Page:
Usually, when I write about hardcore for The Alternative, it highlights what’s happening in hardcore right now. But lately, I’ve been thinking about opening tracks. All of my favorite albums have at least a memorable one. And in hardcore, it’s an essential piece of the puzzle. I will move on if you fail to get my attention right away. There’s far too much music to waste my time on something bad. On a hardcore opener, every note and decision matters. A misstep will be reflected in a poor response live.
There are a couple of different routes you can go with a hardcore opening track. You can use the instrumental course to open up the dancefloor. There are several versions of this, but “7” by Turnstile and “Intro” by King Nine come to mind. You tend to find this example in EPs and demos more than in records. But this option may not work for you; maybe going straight into the meat of the album may work instead. On Ill Blood, No Warning creates an alchemy of these two options, making the best hardcore opening track ever.
While Ill Blood is now considered a classic in the hardcore canon, there had to be a bit of uncertainty heading into it. No Warning was still in the demo and EP phase and put out a self-titled release on the ascendant Bridge Nine Records. There was the possibility that it could fail. Plenty of bands have put out great small releases but struggled with a longer format. It’s why the opening track would prove to be so important in solidifying No Warning’s legacy.
The beginning of “Behind These Walls” is quaint; a lone riff is thrown out, with some feedback for extra measure. It’s the kind of riff that feels as if the guitarist found it by accident. It sounds like somebody noodling on the guitar in their bedroom. Eventually, the bass and drums come towering forward. But the core opening part remains intact and only repeats for the next minute. It’s a simple way to open a record, but it still feels massive. This opening section functions as crowd work to get everyone moving, whether you’re moshing in your bedroom or at a VFW hall. In practice, you’d see numerous stage dives, with bodies splayed everywhere in this opening section. Maybe someone might even split their hand open from the lack of bodies to support their landings.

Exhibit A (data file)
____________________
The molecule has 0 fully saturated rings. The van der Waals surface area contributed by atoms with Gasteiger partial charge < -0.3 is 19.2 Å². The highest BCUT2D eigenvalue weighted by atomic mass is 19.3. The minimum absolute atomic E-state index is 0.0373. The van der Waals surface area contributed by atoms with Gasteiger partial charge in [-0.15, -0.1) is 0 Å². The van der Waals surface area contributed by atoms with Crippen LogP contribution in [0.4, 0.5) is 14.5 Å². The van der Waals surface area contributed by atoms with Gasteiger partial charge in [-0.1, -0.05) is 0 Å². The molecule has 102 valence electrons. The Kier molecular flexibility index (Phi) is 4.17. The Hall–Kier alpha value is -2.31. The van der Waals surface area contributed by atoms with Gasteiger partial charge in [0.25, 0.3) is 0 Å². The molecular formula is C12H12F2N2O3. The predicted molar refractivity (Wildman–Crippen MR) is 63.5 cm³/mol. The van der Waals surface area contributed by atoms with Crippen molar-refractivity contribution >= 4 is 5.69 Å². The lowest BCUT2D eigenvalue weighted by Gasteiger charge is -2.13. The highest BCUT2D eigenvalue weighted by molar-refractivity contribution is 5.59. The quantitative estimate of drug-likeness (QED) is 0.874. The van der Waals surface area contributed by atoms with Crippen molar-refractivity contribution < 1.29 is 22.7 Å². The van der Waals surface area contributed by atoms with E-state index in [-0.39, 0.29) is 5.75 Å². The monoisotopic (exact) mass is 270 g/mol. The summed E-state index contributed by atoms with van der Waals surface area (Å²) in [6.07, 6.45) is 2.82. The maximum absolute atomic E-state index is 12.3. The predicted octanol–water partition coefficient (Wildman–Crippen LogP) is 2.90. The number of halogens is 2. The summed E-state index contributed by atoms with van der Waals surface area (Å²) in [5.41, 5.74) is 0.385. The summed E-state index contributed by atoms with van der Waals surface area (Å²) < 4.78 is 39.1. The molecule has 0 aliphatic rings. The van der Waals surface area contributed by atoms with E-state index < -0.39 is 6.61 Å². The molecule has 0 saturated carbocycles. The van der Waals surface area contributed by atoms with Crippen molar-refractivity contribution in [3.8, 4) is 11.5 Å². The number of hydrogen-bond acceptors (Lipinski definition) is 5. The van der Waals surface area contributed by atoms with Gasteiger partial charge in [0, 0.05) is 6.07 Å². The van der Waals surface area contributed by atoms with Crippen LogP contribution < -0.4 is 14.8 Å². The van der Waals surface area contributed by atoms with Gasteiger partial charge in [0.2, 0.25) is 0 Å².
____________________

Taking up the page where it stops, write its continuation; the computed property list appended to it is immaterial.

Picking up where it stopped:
No Warning could have easily ended the song already. It’s already done its job of keeping the listener’s attention. Instead, it slows down a bit, with some chords ringing out. A lone bass line enters, building up some more tension. Then we finally hear vocalist Ben Cook’s voice enter finally. His vocals are gravelly but are still clear enough to make out all the words he says. You can see the outlines of the melodic stylings he’ll explore with Young Guv later. In “Behind These Walls,” we see Cook taking on the role of a self-help guru. It’s a scribe against complacency and doing nothing with your life (“Our lives are changing/There’s nothing we can do To stop everything from spinning around”). For Cook, all you have is yourself (“At the end of the day, You fuckin’ face it alone”). It makes for a refreshing take compared to some of his more inter-scene politics scribes that come up elsewhere on Ill Blood. Anyone could apply this lesson to their own life.
You would think the song would finally end at the end of Cook’s polemics. There are no more ideas to be expressed in a hardcore song, right? For a moment, you think that No Warning will follow that logic. But then there’s a drum kick to snare hit that lets the listener know that’s not the case. There are still thirty more seconds for dancing to occur. It’s probably my favorite section of the song. Just like the beginning, it’s relatively bare bones in composition. It revolves around the same riff and groove for the entire section. But that’s why it works; hardcore is caveman music. I want it to sound as stupid and ignorant as possible.
Whether you look at it piecemeal or as a whole, “Behind These Walls” is a lesson in constructing a perfect hardcore song. It all is in service of creating a physical response in the listener. The opening is the buildup or inciting incident. Cook shines in the middle, hopefully getting people to sing along with him. To use storytelling terms, this is the rising action, where you hope to keep people engaged. The last 30 seconds are the climax. You finally get some release as the participant and hopefully walk away without any injuries.